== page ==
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Tudor London Map

​Image showing a close up of the Tudor map, showing the area around London Bridge, © Historic Towns Trust

​A (new) map of Tudor London

In June 2018 the Historic Towns Trust published a new edition of their map of Tudor London c. 1520 in their series of Town and City Historical Maps. Publication was made possible thanks to a generous grant from the London Topographical Society. The map is a revision of the single-sheet map published by Old House Books in 2008, which was itself based on the map of early Tudor London compiled by Col. Henry Johns and published in The Historic Towns Atlas: The City of London from Prehistoric Times to c.1520, edited by Mary D. Lobel, in 1989. Until Col. Johns created and published his map, the only maps of medieval and Tudor London were sketch maps: his pioneering work brought the medieval city into focus and now, with improved technology and further research, it has been possible to sharpen the focus once more. Giles Darkes, the Cartographic Editor of the HTT, is primarily responsible for the new map, drawing on information provided by historians and archaeologists from documentary research and excavations. Caroline Barron, Vanessa Harding, and Martha Carlin contributed to both the Atlas map - at a much earlier stage in their careers - and to the new one, and Nick Holder brought archaeological knowledge to the new map. Caroline Barron and Vanessa Harding take a closer look.

The new map embodies important changes in design and cartography. It is larger, now to the standard scale of 1:2500, and has been extended to include, to the north, the house of the Knights of St John at Clerkenwell and the Hospital of St Mary at Bishopsgate, and to the south the Bridgehead section of Southwark showing the Inn of the Bishop of Winchester and the Priory of St Mary Overy. Instead of three colours, there are now sixteen, so that it is possible to indicate different categories of structures, such as parish churches or company halls. The precincts and buildings of many of the thirty or so religious houses in London have been revised in the light of recent archaeological work undertaken by Museum of London Archaeology and others. The street directory has been extensively revised and some additional explanatory or illustrative text added. For more information on the revisions, see the British Historic Towns Atlas website.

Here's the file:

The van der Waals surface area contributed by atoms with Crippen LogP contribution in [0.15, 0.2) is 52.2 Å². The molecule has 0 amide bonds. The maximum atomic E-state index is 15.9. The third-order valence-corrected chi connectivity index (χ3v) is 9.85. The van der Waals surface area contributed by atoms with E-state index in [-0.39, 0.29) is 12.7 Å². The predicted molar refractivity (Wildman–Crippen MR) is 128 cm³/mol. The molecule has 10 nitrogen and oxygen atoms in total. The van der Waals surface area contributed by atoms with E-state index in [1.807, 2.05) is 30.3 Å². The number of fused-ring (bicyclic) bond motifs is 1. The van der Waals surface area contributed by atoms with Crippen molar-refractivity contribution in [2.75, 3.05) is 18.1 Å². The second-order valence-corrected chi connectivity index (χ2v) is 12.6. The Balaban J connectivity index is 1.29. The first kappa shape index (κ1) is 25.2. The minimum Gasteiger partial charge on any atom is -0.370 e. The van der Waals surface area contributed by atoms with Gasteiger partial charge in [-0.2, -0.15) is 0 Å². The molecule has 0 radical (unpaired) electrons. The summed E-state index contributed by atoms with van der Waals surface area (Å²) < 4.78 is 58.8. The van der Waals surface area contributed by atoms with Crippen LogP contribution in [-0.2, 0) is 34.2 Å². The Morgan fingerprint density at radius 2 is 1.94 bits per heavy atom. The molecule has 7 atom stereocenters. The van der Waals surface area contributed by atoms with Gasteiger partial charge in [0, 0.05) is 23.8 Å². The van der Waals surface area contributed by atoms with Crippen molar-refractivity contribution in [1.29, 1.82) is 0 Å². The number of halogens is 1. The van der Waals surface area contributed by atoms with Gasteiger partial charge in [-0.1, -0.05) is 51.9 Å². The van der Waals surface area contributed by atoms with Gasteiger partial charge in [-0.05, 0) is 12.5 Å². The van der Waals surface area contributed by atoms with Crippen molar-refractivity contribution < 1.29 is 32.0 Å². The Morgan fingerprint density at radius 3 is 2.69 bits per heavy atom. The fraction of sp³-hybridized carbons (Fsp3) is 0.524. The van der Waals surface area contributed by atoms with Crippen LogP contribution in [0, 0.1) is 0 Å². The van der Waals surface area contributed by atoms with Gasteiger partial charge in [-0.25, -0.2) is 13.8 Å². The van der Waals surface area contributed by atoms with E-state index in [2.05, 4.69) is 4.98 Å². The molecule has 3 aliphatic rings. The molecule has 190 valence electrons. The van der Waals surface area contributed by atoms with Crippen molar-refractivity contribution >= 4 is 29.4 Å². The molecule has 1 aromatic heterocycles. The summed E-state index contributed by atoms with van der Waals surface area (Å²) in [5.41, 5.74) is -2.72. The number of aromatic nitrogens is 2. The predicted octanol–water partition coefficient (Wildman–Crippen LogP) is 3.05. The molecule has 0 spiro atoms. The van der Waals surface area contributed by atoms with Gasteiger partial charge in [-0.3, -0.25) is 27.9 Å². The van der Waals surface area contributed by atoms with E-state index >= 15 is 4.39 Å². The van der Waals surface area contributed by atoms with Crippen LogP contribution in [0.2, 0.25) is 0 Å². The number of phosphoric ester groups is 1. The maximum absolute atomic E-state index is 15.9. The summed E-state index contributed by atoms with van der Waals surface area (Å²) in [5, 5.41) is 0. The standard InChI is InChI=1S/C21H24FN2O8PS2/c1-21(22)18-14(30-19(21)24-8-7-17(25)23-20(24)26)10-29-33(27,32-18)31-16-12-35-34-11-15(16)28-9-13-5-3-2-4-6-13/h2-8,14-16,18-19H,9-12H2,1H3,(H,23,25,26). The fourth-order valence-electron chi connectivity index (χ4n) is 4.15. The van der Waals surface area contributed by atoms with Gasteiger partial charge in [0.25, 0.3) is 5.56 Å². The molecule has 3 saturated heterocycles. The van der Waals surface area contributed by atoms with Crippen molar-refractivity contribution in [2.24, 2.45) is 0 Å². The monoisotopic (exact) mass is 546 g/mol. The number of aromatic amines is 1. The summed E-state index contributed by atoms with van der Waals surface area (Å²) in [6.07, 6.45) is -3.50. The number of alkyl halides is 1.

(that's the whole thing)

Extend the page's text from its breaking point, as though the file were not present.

One element that researchers on medieval and early modern London will surely appreciate is that the larger scale of the map has made it possible to indicate parish boundaries on the face of the map: parishes and parish boundaries are key to understanding London’s topography, but this is the first large-scale map of pre-Fire London to show both streets and parishes, allowing users to pinpoint places and events more accurately. London parish records and registers are vital to the ongoing interest in family history, and we hope the map will facilitate such research and complement the wealth of parish material available at London Metropolitan Archives and online. A smaller-scale map on the reverse shows ward boundaries, overlaid on the parish map and a simplified street-map: since ward and parish boundaries rarely coincide, researchers will find this helpful too.

An important aspect of the new map - invisible to most users - is that the base has been georectified, so that it fits an Ordnance Survey base and can be layered digitally with other georectified maps. It has already been uploaded to the Layers of London website, where it can be explored and, in due course, further developed.

The map costs £8.99 and is available from Guildhall Library’s bookshop and other London bookshops, or to order from any bookseller: ISBN 978-0-9934698-3-1. As always, historical map-making is an art, not an exact science, and there will remain areas where information is insufficient, or our interpretations debatable. We invite users of the map to augment or correct our presentation, contacting us through the Historic Towns Trust’s website.

Vanessa Harding is Professor of London History at Birkbeck University of London; Caroline Barron is Emeritus Professor of History at Royal Holloway University of London.

12 July 2018
Last Modified:
30 August 2019